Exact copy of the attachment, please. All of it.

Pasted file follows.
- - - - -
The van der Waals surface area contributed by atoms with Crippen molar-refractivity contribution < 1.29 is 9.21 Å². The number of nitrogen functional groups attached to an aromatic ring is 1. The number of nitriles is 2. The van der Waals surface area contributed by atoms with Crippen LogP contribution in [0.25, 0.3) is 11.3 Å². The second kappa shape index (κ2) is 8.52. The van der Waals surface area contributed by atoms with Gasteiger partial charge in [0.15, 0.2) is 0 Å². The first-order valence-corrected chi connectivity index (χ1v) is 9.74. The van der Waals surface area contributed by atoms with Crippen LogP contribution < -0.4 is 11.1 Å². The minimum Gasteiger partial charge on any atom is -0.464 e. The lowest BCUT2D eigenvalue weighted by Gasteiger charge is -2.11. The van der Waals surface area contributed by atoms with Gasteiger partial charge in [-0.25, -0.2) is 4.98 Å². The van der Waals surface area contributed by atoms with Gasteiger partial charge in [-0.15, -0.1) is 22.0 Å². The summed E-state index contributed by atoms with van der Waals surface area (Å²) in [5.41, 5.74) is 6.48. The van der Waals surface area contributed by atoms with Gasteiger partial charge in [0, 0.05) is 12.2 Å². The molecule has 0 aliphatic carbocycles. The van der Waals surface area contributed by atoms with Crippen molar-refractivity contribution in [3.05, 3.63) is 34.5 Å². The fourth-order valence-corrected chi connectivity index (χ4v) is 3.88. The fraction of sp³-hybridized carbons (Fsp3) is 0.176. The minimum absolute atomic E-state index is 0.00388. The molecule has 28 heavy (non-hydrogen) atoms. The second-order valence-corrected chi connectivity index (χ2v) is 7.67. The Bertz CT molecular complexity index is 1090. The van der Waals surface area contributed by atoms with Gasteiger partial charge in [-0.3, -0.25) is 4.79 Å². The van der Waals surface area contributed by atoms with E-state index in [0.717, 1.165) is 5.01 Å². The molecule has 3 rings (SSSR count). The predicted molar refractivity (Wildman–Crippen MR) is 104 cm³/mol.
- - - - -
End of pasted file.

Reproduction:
The van der Waals surface area contributed by atoms with Crippen molar-refractivity contribution < 1.29 is 9.21 Å². The number of nitrogen functional groups attached to an aromatic ring is 1. The number of nitriles is 2. The van der Waals surface area contributed by atoms with Crippen LogP contribution in [0.25, 0.3) is 11.3 Å². The second kappa shape index (κ2) is 8.52. The van der Waals surface area contributed by atoms with Gasteiger partial charge in [0.15, 0.2) is 0 Å². The first-order valence-corrected chi connectivity index (χ1v) is 9.74. The van der Waals surface area contributed by atoms with Crippen LogP contribution < -0.4 is 11.1 Å². The minimum Gasteiger partial charge on any atom is -0.464 e. The lowest BCUT2D eigenvalue weighted by Gasteiger charge is -2.11. The van der Waals surface area contributed by atoms with Gasteiger partial charge in [-0.25, -0.2) is 4.98 Å². The van der Waals surface area contributed by atoms with Gasteiger partial charge in [-0.15, -0.1) is 22.0 Å². The summed E-state index contributed by atoms with van der Waals surface area (Å²) in [5.41, 5.74) is 6.48. The van der Waals surface area contributed by atoms with Gasteiger partial charge in [0, 0.05) is 12.2 Å². The molecule has 0 aliphatic carbocycles. The van der Waals surface area contributed by atoms with Crippen molar-refractivity contribution in [3.05, 3.63) is 34.5 Å². The fourth-order valence-corrected chi connectivity index (χ4v) is 3.88. The fraction of sp³-hybridized carbons (Fsp3) is 0.176. The minimum absolute atomic E-state index is 0.00388. The molecule has 28 heavy (non-hydrogen) atoms. The second-order valence-corrected chi connectivity index (χ2v) is 7.67. The Bertz CT molecular complexity index is 1090. The van der Waals surface area contributed by atoms with Gasteiger partial charge in [-0.3, -0.25) is 4.79 Å². The van der Waals surface area contributed by atoms with E-state index in [0.717, 1.165) is 5.01 Å². The molecule has 3 rings (SSSR count). The predicted molar refractivity (Wildman–Crippen MR) is 104 cm³/mol.